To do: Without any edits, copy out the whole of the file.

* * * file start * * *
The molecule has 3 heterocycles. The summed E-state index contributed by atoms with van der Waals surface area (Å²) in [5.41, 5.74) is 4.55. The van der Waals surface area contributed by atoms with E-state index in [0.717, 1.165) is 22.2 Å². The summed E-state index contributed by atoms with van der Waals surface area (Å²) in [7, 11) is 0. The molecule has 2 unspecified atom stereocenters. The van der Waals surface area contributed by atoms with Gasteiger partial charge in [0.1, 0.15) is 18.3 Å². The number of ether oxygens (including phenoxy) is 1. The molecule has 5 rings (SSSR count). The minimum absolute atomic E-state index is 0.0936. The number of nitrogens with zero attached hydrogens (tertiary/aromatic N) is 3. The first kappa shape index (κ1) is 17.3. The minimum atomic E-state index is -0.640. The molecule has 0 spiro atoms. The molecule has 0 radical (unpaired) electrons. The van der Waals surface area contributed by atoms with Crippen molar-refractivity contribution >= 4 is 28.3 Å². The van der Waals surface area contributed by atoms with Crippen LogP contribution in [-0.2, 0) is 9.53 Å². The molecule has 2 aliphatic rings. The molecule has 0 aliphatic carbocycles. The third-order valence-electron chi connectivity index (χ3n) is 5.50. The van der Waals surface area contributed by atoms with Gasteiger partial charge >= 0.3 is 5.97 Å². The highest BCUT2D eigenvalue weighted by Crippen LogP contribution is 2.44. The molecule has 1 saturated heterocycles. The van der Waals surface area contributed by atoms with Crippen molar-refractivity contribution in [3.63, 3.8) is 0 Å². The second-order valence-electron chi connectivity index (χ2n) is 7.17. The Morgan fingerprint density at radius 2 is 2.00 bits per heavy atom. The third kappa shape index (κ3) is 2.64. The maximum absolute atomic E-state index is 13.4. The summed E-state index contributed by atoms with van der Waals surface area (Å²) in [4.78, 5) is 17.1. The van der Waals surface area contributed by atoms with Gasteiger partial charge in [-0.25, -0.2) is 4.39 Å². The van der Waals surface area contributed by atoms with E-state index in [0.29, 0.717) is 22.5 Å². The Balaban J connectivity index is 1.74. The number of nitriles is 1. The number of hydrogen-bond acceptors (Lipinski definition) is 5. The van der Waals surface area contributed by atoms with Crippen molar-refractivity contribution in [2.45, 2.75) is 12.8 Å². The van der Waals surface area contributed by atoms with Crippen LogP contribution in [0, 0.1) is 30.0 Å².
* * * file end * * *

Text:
The molecule has 3 heterocycles. The summed E-state index contributed by atoms with van der Waals surface area (Å²) in [5.41, 5.74) is 4.55. The van der Waals surface area contributed by atoms with E-state index in [0.717, 1.165) is 22.2 Å². The summed E-state index contributed by atoms with van der Waals surface area (Å²) in [7, 11) is 0. The molecule has 2 unspecified atom stereocenters. The van der Waals surface area contributed by atoms with Gasteiger partial charge in [0.1, 0.15) is 18.3 Å². The number of ether oxygens (including phenoxy) is 1. The molecule has 5 rings (SSSR count). The minimum absolute atomic E-state index is 0.0936. The number of nitrogens with zero attached hydrogens (tertiary/aromatic N) is 3. The first kappa shape index (κ1) is 17.3. The minimum atomic E-state index is -0.640. The molecule has 0 spiro atoms. The molecule has 0 radical (unpaired) electrons. The van der Waals surface area contributed by atoms with Crippen molar-refractivity contribution >= 4 is 28.3 Å². The van der Waals surface area contributed by atoms with Crippen LogP contribution in [-0.2, 0) is 9.53 Å². The molecule has 2 aliphatic rings. The molecule has 0 aliphatic carbocycles. The third-order valence-electron chi connectivity index (χ3n) is 5.50. The van der Waals surface area contributed by atoms with Gasteiger partial charge >= 0.3 is 5.97 Å². The highest BCUT2D eigenvalue weighted by Crippen LogP contribution is 2.44. The molecule has 1 saturated heterocycles. The van der Waals surface area contributed by atoms with Crippen molar-refractivity contribution in [3.63, 3.8) is 0 Å². The second-order valence-electron chi connectivity index (χ2n) is 7.17. The Morgan fingerprint density at radius 2 is 2.00 bits per heavy atom. The third kappa shape index (κ3) is 2.64. The maximum absolute atomic E-state index is 13.4. The summed E-state index contributed by atoms with van der Waals surface area (Å²) in [4.78, 5) is 17.1. The van der Waals surface area contributed by atoms with Gasteiger partial charge in [-0.25, -0.2) is 4.39 Å². The van der Waals surface area contributed by atoms with E-state index in [0.29, 0.717) is 22.5 Å². The Balaban J connectivity index is 1.74. The number of nitriles is 1. The number of hydrogen-bond acceptors (Lipinski definition) is 5. The van der Waals surface area contributed by atoms with Crippen molar-refractivity contribution in [2.45, 2.75) is 12.8 Å². The van der Waals surface area contributed by atoms with Crippen LogP contribution in [0, 0.1) is 30.0 Å².